|Simulation of what wave mixing could tell us about diamond|
Some of the light is absorbed by the diamond's valence electrons and its energy is then transferred to some of the X-rays scattering from the sample. This allows the team to differentiate between X-rays that have interacted with valence electrons and X-rays that have scattered from the sample's core electrons – something that has never been done before.
X-ray diffraction involves bouncing X-rays off the electron clouds that surround a material's constituent nuclei and studying the interference patterns that are created. While it gives a wealth of information about the structure and composition of materials, the technique reveals little about the sample's chemically active valence electrons. This is because the majority of electrons involved in the scattering are "core" electrons, which do not take part in chemical processes.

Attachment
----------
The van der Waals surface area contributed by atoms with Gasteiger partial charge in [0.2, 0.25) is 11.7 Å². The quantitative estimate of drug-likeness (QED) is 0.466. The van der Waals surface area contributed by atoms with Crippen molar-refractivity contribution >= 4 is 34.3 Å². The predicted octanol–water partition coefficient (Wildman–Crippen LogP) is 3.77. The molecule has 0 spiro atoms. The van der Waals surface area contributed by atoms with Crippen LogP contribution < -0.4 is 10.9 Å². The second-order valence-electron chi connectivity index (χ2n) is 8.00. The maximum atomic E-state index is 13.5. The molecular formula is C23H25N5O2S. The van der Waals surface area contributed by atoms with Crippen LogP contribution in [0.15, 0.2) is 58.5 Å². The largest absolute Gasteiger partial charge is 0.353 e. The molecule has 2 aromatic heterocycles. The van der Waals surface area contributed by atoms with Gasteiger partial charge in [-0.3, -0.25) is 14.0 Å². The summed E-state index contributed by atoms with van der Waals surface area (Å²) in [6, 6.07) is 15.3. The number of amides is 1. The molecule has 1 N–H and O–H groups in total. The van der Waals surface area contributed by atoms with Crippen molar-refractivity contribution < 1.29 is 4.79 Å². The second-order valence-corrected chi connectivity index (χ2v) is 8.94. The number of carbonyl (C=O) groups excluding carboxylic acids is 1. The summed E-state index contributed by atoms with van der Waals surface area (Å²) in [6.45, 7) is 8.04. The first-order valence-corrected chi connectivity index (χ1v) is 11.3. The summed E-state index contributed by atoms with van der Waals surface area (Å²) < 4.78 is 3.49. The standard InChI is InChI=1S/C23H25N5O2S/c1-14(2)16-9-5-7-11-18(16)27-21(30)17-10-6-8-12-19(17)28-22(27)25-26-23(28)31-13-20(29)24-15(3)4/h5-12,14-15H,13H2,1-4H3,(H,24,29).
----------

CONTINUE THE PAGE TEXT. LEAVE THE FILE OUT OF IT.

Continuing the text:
More than 40 years ago, Isaac Freund and Barry Levine at Bell Labs proposed a way of getting round this problem. They pointed out that if the sample is exposed to laser light, the valence electrons will respond by oscillating at the laser frequency. Some of the oscillation energy is then transferred to the X-rays as they scatter from the valence electrons in a process called "wave mixing". As a result, X-rays scattered from the valence electrons will emerge at a slightly higher energy that is equal to the sum of the incoming X-ray and laser energies.